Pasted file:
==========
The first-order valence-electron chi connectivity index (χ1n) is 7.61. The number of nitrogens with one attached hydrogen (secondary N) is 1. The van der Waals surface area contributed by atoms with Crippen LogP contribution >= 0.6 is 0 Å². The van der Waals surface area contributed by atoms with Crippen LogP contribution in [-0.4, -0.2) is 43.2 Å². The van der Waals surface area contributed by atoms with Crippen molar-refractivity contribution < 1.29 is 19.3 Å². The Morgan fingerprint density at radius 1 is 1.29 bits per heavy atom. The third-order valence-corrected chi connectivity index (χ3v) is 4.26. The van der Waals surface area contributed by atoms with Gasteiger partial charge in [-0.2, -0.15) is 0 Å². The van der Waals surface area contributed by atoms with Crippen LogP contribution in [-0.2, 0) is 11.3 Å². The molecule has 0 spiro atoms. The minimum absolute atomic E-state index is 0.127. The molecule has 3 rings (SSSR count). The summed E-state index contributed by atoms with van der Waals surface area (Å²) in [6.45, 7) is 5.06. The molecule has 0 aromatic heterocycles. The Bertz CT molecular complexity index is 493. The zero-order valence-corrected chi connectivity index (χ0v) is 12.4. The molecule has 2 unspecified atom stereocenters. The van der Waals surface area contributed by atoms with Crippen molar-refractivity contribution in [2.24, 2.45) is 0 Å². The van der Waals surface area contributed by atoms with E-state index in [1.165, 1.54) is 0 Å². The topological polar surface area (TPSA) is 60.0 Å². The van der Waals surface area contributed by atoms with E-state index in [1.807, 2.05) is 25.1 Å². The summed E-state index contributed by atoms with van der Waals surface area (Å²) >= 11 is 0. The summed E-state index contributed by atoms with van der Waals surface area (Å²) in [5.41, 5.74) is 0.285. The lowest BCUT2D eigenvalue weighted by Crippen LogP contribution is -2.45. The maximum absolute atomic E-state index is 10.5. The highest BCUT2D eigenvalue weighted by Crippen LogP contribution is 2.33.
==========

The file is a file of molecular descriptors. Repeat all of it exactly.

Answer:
The first-order valence-electron chi connectivity index (χ1n) is 7.61. The number of nitrogens with one attached hydrogen (secondary N) is 1. The van der Waals surface area contributed by atoms with Crippen LogP contribution >= 0.6 is 0 Å². The van der Waals surface area contributed by atoms with Crippen LogP contribution in [-0.4, -0.2) is 43.2 Å². The van der Waals surface area contributed by atoms with Crippen molar-refractivity contribution < 1.29 is 19.3 Å². The Morgan fingerprint density at radius 1 is 1.29 bits per heavy atom. The third-order valence-corrected chi connectivity index (χ3v) is 4.26. The van der Waals surface area contributed by atoms with Gasteiger partial charge in [-0.2, -0.15) is 0 Å². The van der Waals surface area contributed by atoms with Crippen LogP contribution in [-0.2, 0) is 11.3 Å². The molecule has 0 spiro atoms. The minimum absolute atomic E-state index is 0.127. The molecule has 3 rings (SSSR count). The summed E-state index contributed by atoms with van der Waals surface area (Å²) in [6.45, 7) is 5.06. The molecule has 0 aromatic heterocycles. The Bertz CT molecular complexity index is 493. The zero-order valence-corrected chi connectivity index (χ0v) is 12.4. The molecule has 2 unspecified atom stereocenters. The van der Waals surface area contributed by atoms with Crippen molar-refractivity contribution in [2.24, 2.45) is 0 Å². The van der Waals surface area contributed by atoms with E-state index in [1.165, 1.54) is 0 Å². The topological polar surface area (TPSA) is 60.0 Å². The van der Waals surface area contributed by atoms with E-state index in [1.807, 2.05) is 25.1 Å². The summed E-state index contributed by atoms with van der Waals surface area (Å²) >= 11 is 0. The summed E-state index contributed by atoms with van der Waals surface area (Å²) in [5.41, 5.74) is 0.285. The lowest BCUT2D eigenvalue weighted by Crippen LogP contribution is -2.45. The maximum absolute atomic E-state index is 10.5. The highest BCUT2D eigenvalue weighted by Crippen LogP contribution is 2.33.